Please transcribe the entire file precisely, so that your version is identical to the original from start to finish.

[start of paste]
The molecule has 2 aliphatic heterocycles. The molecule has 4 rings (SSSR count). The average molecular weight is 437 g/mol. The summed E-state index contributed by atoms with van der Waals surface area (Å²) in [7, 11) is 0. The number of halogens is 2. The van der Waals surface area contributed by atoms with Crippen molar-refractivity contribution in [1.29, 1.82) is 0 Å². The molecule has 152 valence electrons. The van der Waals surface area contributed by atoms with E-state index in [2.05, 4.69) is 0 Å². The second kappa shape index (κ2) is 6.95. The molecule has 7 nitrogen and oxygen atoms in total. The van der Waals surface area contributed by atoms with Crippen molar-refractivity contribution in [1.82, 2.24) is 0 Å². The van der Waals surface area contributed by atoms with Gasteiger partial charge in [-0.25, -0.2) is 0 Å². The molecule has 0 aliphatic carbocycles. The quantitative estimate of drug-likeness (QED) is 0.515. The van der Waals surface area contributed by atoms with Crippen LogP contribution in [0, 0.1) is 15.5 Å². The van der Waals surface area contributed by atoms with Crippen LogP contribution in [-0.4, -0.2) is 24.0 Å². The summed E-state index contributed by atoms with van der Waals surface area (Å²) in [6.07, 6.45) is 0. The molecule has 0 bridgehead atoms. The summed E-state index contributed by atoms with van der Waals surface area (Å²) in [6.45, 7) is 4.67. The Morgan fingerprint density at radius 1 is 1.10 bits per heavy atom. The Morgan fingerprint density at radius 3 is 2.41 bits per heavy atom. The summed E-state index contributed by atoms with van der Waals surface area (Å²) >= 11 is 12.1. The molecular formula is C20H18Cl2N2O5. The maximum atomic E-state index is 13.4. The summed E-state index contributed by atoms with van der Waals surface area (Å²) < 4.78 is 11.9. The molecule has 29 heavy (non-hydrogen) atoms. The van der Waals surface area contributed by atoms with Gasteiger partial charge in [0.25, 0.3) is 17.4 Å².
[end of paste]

The molecule has 2 aliphatic heterocycles. The molecule has 4 rings (SSSR count). The average molecular weight is 437 g/mol. The summed E-state index contributed by atoms with van der Waals surface area (Å²) in [7, 11) is 0. The number of halogens is 2. The van der Waals surface area contributed by atoms with Crippen molar-refractivity contribution in [1.29, 1.82) is 0 Å². The molecule has 152 valence electrons. The van der Waals surface area contributed by atoms with E-state index in [2.05, 4.69) is 0 Å². The second kappa shape index (κ2) is 6.95. The molecule has 7 nitrogen and oxygen atoms in total. The van der Waals surface area contributed by atoms with Crippen molar-refractivity contribution in [1.82, 2.24) is 0 Å². The van der Waals surface area contributed by atoms with Gasteiger partial charge in [-0.25, -0.2) is 0 Å². The molecule has 0 aliphatic carbocycles. The quantitative estimate of drug-likeness (QED) is 0.515. The van der Waals surface area contributed by atoms with Crippen LogP contribution in [0, 0.1) is 15.5 Å². The van der Waals surface area contributed by atoms with Crippen LogP contribution in [-0.4, -0.2) is 24.0 Å². The summed E-state index contributed by atoms with van der Waals surface area (Å²) in [6.07, 6.45) is 0. The molecule has 0 bridgehead atoms. The summed E-state index contributed by atoms with van der Waals surface area (Å²) in [6.45, 7) is 4.67. The Morgan fingerprint density at radius 1 is 1.10 bits per heavy atom. The Morgan fingerprint density at radius 3 is 2.41 bits per heavy atom. The summed E-state index contributed by atoms with van der Waals surface area (Å²) >= 11 is 12.1. The molecular formula is C20H18Cl2N2O5. The maximum atomic E-state index is 13.4. The summed E-state index contributed by atoms with van der Waals surface area (Å²) < 4.78 is 11.9. The molecule has 29 heavy (non-hydrogen) atoms. The van der Waals surface area contributed by atoms with Gasteiger partial charge in [0.25, 0.3) is 17.4 Å².